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Big Data Overload is Reshaping the Technology Market

More and more organizations want to bring external data into their applications, multiplying the complexity of the equation.

Today we are clearly seeing a desire for businesses to access more data, which coincides with increased availability of data. New kinds of data, and a lot of the same. Data generated by machines, sensors, geological locations of individuals, etc. All of that transfers to a pool that needs to be pumped out, cleaned, and put together in a form digestible to a business and end user. There's a broad range of latencies and velocities of data, and preferably we all want it within an instant.

Traditionally, you have a limited set of data that requires some heavy duty processing, and by limited we don't necessarily mean smaller. Financial organizations have a a huge volume, but data was clearly identified and owned by the organization, explains Yves de Montcheuil, VP of marketing at Talend, a business process integration solutions provider.

"What we're seeing is a requirement to extend this use to more data types, so that's where big data comes into play. Even data within an organization that wasn't used, for example, the data that is generated by sensors on manufacturing equipment… By combining all this internal data, we can access more external data -- social data, sentiment analysis, predictive data. It's publicly available but it's about individuals, and you have this whole thing about open data, sensor data, spending by the government, data that is made more and more openly available due to legal requirements." Increasingly, organizations want to bring this external data into the equation.

But where to put it all? Organizations are increasingly relying on data warehousing companies, they are providing the space in which we dump the data we've aggregated and cleansed. At the Teradata PARTNERS conference in October it was announced that Teradata, the global leader in data warehousing and data analytics, launched their cloud and offering data warehousing as a service (DWaaS), managed by Teradata consulting professionals. Talend is the the only data integration service given the contract in advance, and to date the default option for uploading data into the DWaaS for Teradata customers.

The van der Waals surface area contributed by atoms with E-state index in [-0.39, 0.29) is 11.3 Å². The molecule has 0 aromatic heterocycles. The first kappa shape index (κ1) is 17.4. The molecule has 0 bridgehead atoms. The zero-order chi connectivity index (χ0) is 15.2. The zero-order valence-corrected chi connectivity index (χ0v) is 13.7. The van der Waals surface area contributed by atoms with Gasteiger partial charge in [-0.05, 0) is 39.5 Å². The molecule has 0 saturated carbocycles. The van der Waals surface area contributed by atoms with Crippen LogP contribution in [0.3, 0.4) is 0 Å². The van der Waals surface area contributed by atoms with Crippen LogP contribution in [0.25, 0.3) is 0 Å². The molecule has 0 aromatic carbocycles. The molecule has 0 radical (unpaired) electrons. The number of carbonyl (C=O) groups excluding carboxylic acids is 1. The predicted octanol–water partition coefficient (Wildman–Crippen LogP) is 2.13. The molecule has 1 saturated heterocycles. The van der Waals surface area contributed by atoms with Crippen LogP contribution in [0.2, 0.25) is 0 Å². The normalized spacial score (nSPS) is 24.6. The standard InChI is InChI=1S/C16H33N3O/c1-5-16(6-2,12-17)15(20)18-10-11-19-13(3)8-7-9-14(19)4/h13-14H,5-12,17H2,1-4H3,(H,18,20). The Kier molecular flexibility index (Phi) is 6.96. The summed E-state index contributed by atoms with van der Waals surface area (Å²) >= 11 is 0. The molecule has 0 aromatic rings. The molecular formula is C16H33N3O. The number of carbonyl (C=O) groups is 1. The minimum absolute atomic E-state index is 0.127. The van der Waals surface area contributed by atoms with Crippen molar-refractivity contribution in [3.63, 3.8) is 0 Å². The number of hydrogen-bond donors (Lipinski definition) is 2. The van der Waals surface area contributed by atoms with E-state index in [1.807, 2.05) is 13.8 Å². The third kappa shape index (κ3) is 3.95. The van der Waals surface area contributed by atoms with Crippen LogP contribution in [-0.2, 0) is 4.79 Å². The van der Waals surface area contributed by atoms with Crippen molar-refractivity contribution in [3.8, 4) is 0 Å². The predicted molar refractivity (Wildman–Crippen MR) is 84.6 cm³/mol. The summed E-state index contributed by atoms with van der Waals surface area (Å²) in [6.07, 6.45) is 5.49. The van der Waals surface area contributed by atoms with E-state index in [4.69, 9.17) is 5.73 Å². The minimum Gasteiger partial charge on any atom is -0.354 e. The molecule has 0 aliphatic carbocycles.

"We've been partners with them forever," adds Montcheuil. "Their goal is for customers who don't want to deploy Teradata on premises to have the ability to farm it out to Teradata and manage the data warehouse for them. This does not alleviate the need to bring into the warehouse all the data needed for analytics, so the customer will have to provide to Teradata access to data sources."

Should firms be concerned about farming out their data? Perhaps, but DWaaS will take time to deploy, and in the end it won't be trust or security issues that hold back adoption. Organizations will go through obsolescent cycles of old systems before replacing them, testing the waters with ad hoc projects, helping to create proof of concepts and ramp up the technologies they need.

Big data is becoming more progressive, finding ways to more mainstream IT. People are no longer experimenting, they are full stream ahead and deriving value. "Big data is becoming the center of IT," explains Montcheuil, "and it's becoming the center on a ubiquitous platform. It's no longer the application at the center, instead data applications will plug into this data system." Becca Lipman is Senior Editor for Wall Street & Technology. She writes in-depth news articles with a focus on big data and compliance in the capital markets. She regularly meets with information technology leaders and innovators and writes about cloud computing, datacenters, ... View Full Bio

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Jonathan_Camhi
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Jonathan_Camhi,
User Rank: Author
11/14/2013 | 7:25:50 PM
re: Big Data Overload is Reshaping the Technology Market
With all of the focus on security when ti comes to cloud providers they can't afford not to devote a great deal of time and resources to those concerns. Their whole business goes out the window if they fail to secure their clients' data.
Jonathan_Camhi
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Jonathan_Camhi,
User Rank: Author
11/14/2013 | 7:23:50 PM
re: Big Data Overload is Reshaping the Technology Market